Shed hunting is a dang good time. Let’s be clear about that right out of the gate.
But there’s more to it than just scooping up antlers. Whitetail sheds can hold a treasure trove of information if you know what to look for. Here are three valuable pieces of intel you can glean from the antlers you pick up this spring.
Proof of Survival
Finding the sheds obviously confirms that deer made it through hunting season and survived early spring. This is incredibly valuable information for any deer hunter targeting mature or specific bucks.
With a buck’s survival confirmed, you can prepare for the upcoming hunting season differently than you might otherwise. Review observation and trail cam data from that specific deer over previous years, prepare stand sites based off historic travel, and maybe even make specific habitat improvements based on historic home range. Without those sheds, it’s much harder to dedicate this kind of energy to a deer that might not even be alive. Sheds don’t absolutely guarantee that a buck will make it to hunting season, but they can certainly give you confidence to get to work.
This was the case for me last year when I picked up a match set from a buck I referred to as Tran. When I knew he made it through the worst of winter, I catered my offseason to killing him. It paid off in late November when I ended the three-year journey by finally putting my tag on him.
Proof of Location
At a macro level, especially if you’re new to an area, finding shed antlers can help you determine the quality or quantity of bucks in a given region. Other than a visual sighting, there’s no clue in the whitetail woods that can more accurately help you gauge the quality of deer than a nice shed or two.
For example, I’d always been on the fence about hunting North Dakota. Aerial imagery from onX was intriguing, but I struggled committing to buying a tag. I compromised with myself by making a shed hunting trip one spring, and was blown away by what I found. Within a few hours on a random piece of public, I grabbed about a dozen sheds. It was the confirmation I needed to make a return trip in September.
On a more granular level, the specific location of sheds can shine a clear light on the behavior of local deer. The more sheds you find in a particular area, the more confidently you can say you’ve found a preferred winter bedding or feeding area. Specific shed locations can even help you locate unique buck beds. If you find a big antler tucked away back in cover, you’ve likely come across a trusted mature buck bedroom. This can all be extremely helpful when developing plans to hunt the following December or January.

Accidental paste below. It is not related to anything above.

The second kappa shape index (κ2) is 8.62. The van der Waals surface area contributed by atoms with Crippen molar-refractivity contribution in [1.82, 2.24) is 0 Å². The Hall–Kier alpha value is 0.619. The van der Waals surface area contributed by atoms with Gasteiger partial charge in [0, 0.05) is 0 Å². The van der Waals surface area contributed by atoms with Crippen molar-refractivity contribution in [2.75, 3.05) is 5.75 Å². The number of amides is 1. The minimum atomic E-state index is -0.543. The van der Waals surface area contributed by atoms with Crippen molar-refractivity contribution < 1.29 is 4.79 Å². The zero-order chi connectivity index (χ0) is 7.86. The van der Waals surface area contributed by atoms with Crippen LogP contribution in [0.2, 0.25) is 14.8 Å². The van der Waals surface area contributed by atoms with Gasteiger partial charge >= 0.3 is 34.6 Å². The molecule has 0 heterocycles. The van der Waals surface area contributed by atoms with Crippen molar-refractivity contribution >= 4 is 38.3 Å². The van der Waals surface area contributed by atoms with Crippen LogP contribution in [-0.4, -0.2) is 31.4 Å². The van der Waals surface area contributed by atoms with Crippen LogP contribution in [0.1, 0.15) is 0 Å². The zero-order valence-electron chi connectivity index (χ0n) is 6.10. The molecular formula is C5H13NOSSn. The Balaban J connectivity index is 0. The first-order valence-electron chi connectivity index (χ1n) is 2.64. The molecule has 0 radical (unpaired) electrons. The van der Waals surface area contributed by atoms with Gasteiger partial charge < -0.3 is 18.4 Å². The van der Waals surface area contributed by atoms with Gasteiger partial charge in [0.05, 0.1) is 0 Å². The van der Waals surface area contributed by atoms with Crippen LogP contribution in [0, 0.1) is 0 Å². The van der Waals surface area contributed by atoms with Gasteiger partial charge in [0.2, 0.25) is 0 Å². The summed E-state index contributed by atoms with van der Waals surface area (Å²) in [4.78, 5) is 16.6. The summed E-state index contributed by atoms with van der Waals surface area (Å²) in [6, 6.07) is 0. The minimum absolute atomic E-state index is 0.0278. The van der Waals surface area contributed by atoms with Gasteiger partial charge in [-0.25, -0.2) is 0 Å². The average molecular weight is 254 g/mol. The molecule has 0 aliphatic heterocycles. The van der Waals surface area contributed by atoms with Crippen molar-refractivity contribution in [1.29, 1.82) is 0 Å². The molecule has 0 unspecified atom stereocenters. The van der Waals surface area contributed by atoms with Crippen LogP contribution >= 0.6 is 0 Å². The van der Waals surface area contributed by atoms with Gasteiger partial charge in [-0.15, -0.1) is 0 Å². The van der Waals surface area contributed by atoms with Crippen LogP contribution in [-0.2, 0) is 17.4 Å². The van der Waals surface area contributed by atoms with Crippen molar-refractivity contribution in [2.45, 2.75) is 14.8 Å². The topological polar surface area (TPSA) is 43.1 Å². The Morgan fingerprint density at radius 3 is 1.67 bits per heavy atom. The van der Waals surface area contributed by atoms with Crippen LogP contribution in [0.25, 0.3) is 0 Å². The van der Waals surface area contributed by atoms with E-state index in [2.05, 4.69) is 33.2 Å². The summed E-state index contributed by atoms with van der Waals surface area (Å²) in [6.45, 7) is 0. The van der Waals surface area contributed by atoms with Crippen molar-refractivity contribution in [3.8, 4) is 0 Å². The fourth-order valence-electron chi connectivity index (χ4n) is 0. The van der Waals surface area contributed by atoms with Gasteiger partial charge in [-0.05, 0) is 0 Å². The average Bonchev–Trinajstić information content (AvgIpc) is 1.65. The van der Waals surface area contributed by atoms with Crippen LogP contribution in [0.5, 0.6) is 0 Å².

Proof of Health
Finally, and maybe most interestingly, shed antlers can provide insight into the health of the bucks that carried them.
It should be noted that it’s widely believed malnourished or injured bucks are more likely to cast their antlers early in the season. If you find a shed in December or early January, there’s a good chance that deer was in poor health.
New research also points to certain antler characteristics as being useful in determining health. According to a recent study out of the University of Nebraska at Kearney, “Results suggest that stressors caused by extreme environmental conditions can aﬀect deer health and be indexed using sensitive metrics taken on cast antlers.”
In layman’s terms this means that tough environmental conditions—like a drought or lack of food—can result in changes to antlers that shed hunters can use to determine the health of an individual or herd.
In particular, the metric that researchers on this project found most tied to poor health was the depth of the pedicle seal on an antler. According to Lindsay Thomas Jr., who wrote extensively about this research for the National Deer Association, “The ‘seal’ is the separation line between a buck’s pedicle and the shed antler, and it can form at different places on the pedicle each year in a buck’s life depending on certain variables.”
To judge the depth of the seal, grab a shed and look at the base (pedicle) where it connected to the deer’s head. If a significant amount of bone protrudes above this seal line, it’s indicative of a healthy deer. If there is very little bone protruding, or if it is actually convex and depressed into the antler, this is a sign of a health or environmental deficiency. After studying hundreds of sheds collected over an eight-year period, the UNK researchers found reduced seal depth for most antlers following a dramatic drought event in 2012.
Next time you’re out shed hunting, don’t just toss those antlers into your backpack and forget about them. Take the time to consider what lessons they can impart. You’ll be a better deer hunter for it.
Feature image via Captured Creative.